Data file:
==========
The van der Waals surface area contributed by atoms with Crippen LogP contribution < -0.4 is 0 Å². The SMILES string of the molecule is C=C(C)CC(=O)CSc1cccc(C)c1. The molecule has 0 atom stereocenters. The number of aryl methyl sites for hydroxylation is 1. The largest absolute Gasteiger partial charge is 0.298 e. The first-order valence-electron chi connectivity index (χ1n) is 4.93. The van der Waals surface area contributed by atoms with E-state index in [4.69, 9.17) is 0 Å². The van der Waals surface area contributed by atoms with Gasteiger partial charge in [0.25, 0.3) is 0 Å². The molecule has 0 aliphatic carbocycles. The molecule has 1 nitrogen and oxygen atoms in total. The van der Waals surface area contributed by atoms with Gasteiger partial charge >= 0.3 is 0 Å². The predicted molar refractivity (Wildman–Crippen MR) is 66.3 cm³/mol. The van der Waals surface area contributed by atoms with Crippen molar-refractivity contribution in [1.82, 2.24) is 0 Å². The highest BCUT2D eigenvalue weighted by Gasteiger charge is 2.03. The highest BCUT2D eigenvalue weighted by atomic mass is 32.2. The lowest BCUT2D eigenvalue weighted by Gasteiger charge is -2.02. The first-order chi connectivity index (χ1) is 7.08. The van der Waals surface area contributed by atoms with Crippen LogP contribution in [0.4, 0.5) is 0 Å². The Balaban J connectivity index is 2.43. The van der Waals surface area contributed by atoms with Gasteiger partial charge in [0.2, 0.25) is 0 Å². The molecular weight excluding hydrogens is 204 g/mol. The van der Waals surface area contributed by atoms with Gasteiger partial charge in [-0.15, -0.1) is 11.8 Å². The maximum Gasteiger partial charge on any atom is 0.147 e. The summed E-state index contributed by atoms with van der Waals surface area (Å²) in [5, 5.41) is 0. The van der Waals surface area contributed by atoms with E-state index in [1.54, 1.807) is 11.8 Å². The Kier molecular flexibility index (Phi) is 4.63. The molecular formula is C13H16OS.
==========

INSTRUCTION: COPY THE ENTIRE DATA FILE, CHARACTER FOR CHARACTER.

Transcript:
The van der Waals surface area contributed by atoms with Crippen LogP contribution < -0.4 is 0 Å². The SMILES string of the molecule is C=C(C)CC(=O)CSc1cccc(C)c1. The molecule has 0 atom stereocenters. The number of aryl methyl sites for hydroxylation is 1. The largest absolute Gasteiger partial charge is 0.298 e. The first-order valence-electron chi connectivity index (χ1n) is 4.93. The van der Waals surface area contributed by atoms with E-state index in [4.69, 9.17) is 0 Å². The van der Waals surface area contributed by atoms with Gasteiger partial charge in [0.25, 0.3) is 0 Å². The molecule has 0 aliphatic carbocycles. The molecule has 1 nitrogen and oxygen atoms in total. The van der Waals surface area contributed by atoms with Gasteiger partial charge >= 0.3 is 0 Å². The predicted molar refractivity (Wildman–Crippen MR) is 66.3 cm³/mol. The van der Waals surface area contributed by atoms with Crippen molar-refractivity contribution in [1.82, 2.24) is 0 Å². The highest BCUT2D eigenvalue weighted by Gasteiger charge is 2.03. The highest BCUT2D eigenvalue weighted by atomic mass is 32.2. The lowest BCUT2D eigenvalue weighted by Gasteiger charge is -2.02. The first-order chi connectivity index (χ1) is 7.08. The van der Waals surface area contributed by atoms with Crippen LogP contribution in [0.4, 0.5) is 0 Å². The Balaban J connectivity index is 2.43. The van der Waals surface area contributed by atoms with Gasteiger partial charge in [0.2, 0.25) is 0 Å². The molecular weight excluding hydrogens is 204 g/mol. The van der Waals surface area contributed by atoms with Gasteiger partial charge in [-0.15, -0.1) is 11.8 Å². The maximum Gasteiger partial charge on any atom is 0.147 e. The summed E-state index contributed by atoms with van der Waals surface area (Å²) in [5, 5.41) is 0. The van der Waals surface area contributed by atoms with E-state index in [1.54, 1.807) is 11.8 Å². The Kier molecular flexibility index (Phi) is 4.63. The molecular formula is C13H16OS.